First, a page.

Welcome to CloudAffaire and this is Debjeet
In the last blog post, we have discussed CloudWatch Events and also create CloudWatch events on EC2 instance state change.
In this blog post, we are going to discuss CloudWatch Logs. We are also going to configure CloudWatch Log Agent in an EC2 instance hosting Amazon Linux 2 to collect and store system logs in CloudWatch console.
You can use Amazon CloudWatch Logs to monitor, store, and access your log files from Amazon Elastic Compute Cloud (Amazon EC2) instances, AWS CloudTrail, Route 53, and other sources. You can then retrieve the associated log data from CloudWatch Logs.
CloudWatch Logs component:
A log event is a record of some activity recorded by the application or resource being monitored. The log event record that CloudWatch Logs understands contains two properties: the timestamp of when the event occurred, and the raw event message. Event messages must be UTF-8 encoded.
A log stream is a sequence of log events that share the same source. More specifically, a log stream is generally intended to represent the sequence of events coming from the application instance or resource being monitored. For example, a log stream may be associated with an Apache access log on a specific host. When you no longer need a log stream, you can delete it using the aws logs delete-log-stream command. In addition, AWS may delete empty log streams that are over 2 months old.
Log groups define groups of log streams that share the same retention, monitoring, and access control settings. Each log stream has to belong to one log group. For example, if you have a separate log stream for the Apache access logs from each host, you could group those log streams into a single log group called MyWebsite.com/Apache/access_log. There is no limit on the number of log streams that can belong to one log group.
You can use metric filters to extract metric observations from ingested events and transform them to data points in a CloudWatch metric. Metric filters are assigned to log groups, and all of the filters assigned to a log group are applied to their log streams.
Retention settings can be used to specify how long log events are kept in CloudWatch Logs. Expired log events get deleted automatically. Just like metric filters, retention settings are also assigned to log groups, and the retention assigned to a log group is applied to their log streams.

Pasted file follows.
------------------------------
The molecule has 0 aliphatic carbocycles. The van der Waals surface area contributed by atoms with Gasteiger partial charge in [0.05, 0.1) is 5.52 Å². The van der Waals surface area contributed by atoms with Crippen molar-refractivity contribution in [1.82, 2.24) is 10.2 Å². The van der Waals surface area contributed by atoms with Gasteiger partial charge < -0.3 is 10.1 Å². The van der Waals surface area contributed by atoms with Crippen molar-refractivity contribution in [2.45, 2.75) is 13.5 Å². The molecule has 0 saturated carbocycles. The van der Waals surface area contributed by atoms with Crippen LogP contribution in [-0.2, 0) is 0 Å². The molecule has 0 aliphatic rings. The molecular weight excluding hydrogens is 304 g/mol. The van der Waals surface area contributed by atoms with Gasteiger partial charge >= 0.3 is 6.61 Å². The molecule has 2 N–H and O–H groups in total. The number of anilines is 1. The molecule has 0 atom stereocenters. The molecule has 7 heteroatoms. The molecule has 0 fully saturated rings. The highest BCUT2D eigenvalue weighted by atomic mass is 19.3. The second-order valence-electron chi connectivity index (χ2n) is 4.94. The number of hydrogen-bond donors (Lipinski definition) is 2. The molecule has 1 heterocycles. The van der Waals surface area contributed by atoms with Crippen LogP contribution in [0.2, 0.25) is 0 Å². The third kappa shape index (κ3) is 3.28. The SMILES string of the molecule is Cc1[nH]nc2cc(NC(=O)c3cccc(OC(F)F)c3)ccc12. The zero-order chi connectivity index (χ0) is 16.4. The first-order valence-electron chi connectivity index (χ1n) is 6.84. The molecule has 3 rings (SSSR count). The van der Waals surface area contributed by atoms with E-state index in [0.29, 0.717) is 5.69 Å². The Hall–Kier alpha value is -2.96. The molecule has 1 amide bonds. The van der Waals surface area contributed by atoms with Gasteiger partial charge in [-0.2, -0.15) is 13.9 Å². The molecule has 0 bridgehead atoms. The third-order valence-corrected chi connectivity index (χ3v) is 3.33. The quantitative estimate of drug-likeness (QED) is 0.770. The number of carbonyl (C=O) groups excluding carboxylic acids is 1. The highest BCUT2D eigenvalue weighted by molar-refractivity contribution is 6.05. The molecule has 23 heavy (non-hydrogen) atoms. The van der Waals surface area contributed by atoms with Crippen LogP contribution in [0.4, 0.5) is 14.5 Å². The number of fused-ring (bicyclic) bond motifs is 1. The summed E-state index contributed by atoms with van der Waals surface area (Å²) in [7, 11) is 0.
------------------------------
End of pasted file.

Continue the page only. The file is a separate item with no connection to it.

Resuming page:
Prerequisite for CloudWatch Log Agent:
- Running EC2 instance.
- Instance configured with AWS CLI and IAM role for CloudWatch Log Agent
We have already created the EC2 instance with proper role and also configured AWS CLI
Next, we are going to install and configure CloudWatch Log Agent.
Step 1: Connect to your EC2 instance and install CloudWatch Log Agent.
sudo yum update -y sudo yum install -y awslogs
Step 2: View CloudWatch Log Agent configuration files
sudo ls -l /etc/awslogs/
Step 3: Configure awscli.conf and awslogs.conf with region and log details
sudo vi /etc/awslogs/awscli.conf sudo vi /etc/awslogs/awslogs.conf
You can referrer below AWS documentation for Log Agent configuration
Step 4: Start the CloudWatch Log Agent
sudo systemctl start awslogsd
Once the Log Agent is started, it will publish logs as per configuration details in the configuration file. You can check the logs in CloudWatch console under Logs.
Hope you have enjoyed this article. With this, we are concluding our introductory series on CloudWatch and will start with a new AWS service from the next blog post.
To get more details on CloudWatch, please refer below AWS documentation